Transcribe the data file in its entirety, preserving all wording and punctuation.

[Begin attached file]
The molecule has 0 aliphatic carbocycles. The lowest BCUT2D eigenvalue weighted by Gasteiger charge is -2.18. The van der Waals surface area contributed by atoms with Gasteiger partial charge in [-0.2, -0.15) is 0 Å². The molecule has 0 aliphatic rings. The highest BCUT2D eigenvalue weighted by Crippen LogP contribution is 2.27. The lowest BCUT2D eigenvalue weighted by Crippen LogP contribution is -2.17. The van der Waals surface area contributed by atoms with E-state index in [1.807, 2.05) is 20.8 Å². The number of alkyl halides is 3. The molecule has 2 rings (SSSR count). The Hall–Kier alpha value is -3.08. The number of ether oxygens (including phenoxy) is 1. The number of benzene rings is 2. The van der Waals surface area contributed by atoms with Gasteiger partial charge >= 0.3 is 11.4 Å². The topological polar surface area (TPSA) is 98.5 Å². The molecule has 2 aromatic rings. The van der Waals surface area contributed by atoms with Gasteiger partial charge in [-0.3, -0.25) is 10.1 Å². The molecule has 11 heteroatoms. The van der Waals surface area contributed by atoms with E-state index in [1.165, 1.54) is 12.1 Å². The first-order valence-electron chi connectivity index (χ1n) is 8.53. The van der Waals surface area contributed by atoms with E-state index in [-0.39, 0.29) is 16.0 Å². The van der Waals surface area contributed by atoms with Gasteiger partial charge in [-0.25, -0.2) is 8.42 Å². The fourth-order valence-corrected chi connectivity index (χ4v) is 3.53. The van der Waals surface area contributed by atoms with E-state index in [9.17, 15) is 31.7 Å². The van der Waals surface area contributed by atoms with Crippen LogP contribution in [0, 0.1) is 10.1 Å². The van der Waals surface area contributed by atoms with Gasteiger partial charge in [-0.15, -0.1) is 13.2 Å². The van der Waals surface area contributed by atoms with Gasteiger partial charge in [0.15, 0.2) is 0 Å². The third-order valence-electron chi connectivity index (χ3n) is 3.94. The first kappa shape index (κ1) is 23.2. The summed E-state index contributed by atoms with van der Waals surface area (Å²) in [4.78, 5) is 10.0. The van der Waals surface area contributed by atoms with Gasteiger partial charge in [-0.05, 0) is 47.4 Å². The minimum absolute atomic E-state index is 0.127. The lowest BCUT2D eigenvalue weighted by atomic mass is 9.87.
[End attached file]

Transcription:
The molecule has 0 aliphatic carbocycles. The lowest BCUT2D eigenvalue weighted by Gasteiger charge is -2.18. The van der Waals surface area contributed by atoms with Gasteiger partial charge in [-0.2, -0.15) is 0 Å². The molecule has 0 aliphatic rings. The highest BCUT2D eigenvalue weighted by Crippen LogP contribution is 2.27. The lowest BCUT2D eigenvalue weighted by Crippen LogP contribution is -2.17. The van der Waals surface area contributed by atoms with E-state index in [1.807, 2.05) is 20.8 Å². The number of alkyl halides is 3. The molecule has 2 rings (SSSR count). The Hall–Kier alpha value is -3.08. The number of ether oxygens (including phenoxy) is 1. The number of benzene rings is 2. The van der Waals surface area contributed by atoms with Gasteiger partial charge >= 0.3 is 11.4 Å². The topological polar surface area (TPSA) is 98.5 Å². The molecule has 2 aromatic rings. The van der Waals surface area contributed by atoms with Gasteiger partial charge in [-0.3, -0.25) is 10.1 Å². The molecule has 11 heteroatoms. The van der Waals surface area contributed by atoms with E-state index in [1.165, 1.54) is 12.1 Å². The first-order valence-electron chi connectivity index (χ1n) is 8.53. The van der Waals surface area contributed by atoms with E-state index in [-0.39, 0.29) is 16.0 Å². The van der Waals surface area contributed by atoms with Gasteiger partial charge in [-0.25, -0.2) is 8.42 Å². The fourth-order valence-corrected chi connectivity index (χ4v) is 3.53. The van der Waals surface area contributed by atoms with E-state index in [9.17, 15) is 31.7 Å². The van der Waals surface area contributed by atoms with Crippen LogP contribution in [0, 0.1) is 10.1 Å². The van der Waals surface area contributed by atoms with Gasteiger partial charge in [-0.15, -0.1) is 13.2 Å². The van der Waals surface area contributed by atoms with Gasteiger partial charge in [0.15, 0.2) is 0 Å². The third-order valence-electron chi connectivity index (χ3n) is 3.94. The first kappa shape index (κ1) is 23.2. The summed E-state index contributed by atoms with van der Waals surface area (Å²) in [4.78, 5) is 10.0. The van der Waals surface area contributed by atoms with Gasteiger partial charge in [-0.05, 0) is 47.4 Å². The minimum absolute atomic E-state index is 0.127. The lowest BCUT2D eigenvalue weighted by atomic mass is 9.87.